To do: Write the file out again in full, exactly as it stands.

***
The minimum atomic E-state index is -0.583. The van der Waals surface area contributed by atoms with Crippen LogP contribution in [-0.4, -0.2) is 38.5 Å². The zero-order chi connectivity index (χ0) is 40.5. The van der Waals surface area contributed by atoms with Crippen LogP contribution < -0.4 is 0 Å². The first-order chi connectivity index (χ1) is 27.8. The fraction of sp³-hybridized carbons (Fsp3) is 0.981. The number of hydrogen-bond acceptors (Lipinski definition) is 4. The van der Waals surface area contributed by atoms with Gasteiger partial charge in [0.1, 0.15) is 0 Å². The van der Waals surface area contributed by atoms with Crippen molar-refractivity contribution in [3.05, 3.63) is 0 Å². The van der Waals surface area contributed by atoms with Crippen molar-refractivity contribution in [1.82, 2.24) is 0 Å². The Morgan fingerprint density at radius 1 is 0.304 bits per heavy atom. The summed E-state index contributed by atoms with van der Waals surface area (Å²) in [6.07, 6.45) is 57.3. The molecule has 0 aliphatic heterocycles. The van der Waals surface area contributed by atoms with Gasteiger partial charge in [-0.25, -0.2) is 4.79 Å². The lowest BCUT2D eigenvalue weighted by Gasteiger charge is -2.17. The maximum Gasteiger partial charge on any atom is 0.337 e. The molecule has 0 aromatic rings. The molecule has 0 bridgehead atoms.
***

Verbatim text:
The minimum atomic E-state index is -0.583. The van der Waals surface area contributed by atoms with Crippen LogP contribution in [-0.4, -0.2) is 38.5 Å². The zero-order chi connectivity index (χ0) is 40.5. The van der Waals surface area contributed by atoms with Crippen LogP contribution < -0.4 is 0 Å². The first-order chi connectivity index (χ1) is 27.8. The fraction of sp³-hybridized carbons (Fsp3) is 0.981. The number of hydrogen-bond acceptors (Lipinski definition) is 4. The van der Waals surface area contributed by atoms with Gasteiger partial charge in [0.1, 0.15) is 0 Å². The van der Waals surface area contributed by atoms with Crippen molar-refractivity contribution in [3.05, 3.63) is 0 Å². The van der Waals surface area contributed by atoms with Crippen molar-refractivity contribution in [1.82, 2.24) is 0 Å². The Morgan fingerprint density at radius 1 is 0.304 bits per heavy atom. The summed E-state index contributed by atoms with van der Waals surface area (Å²) in [6.07, 6.45) is 57.3. The molecule has 0 aliphatic heterocycles. The van der Waals surface area contributed by atoms with Gasteiger partial charge in [-0.25, -0.2) is 4.79 Å². The lowest BCUT2D eigenvalue weighted by Gasteiger charge is -2.17. The maximum Gasteiger partial charge on any atom is 0.337 e. The molecule has 0 aromatic rings. The molecule has 0 bridgehead atoms.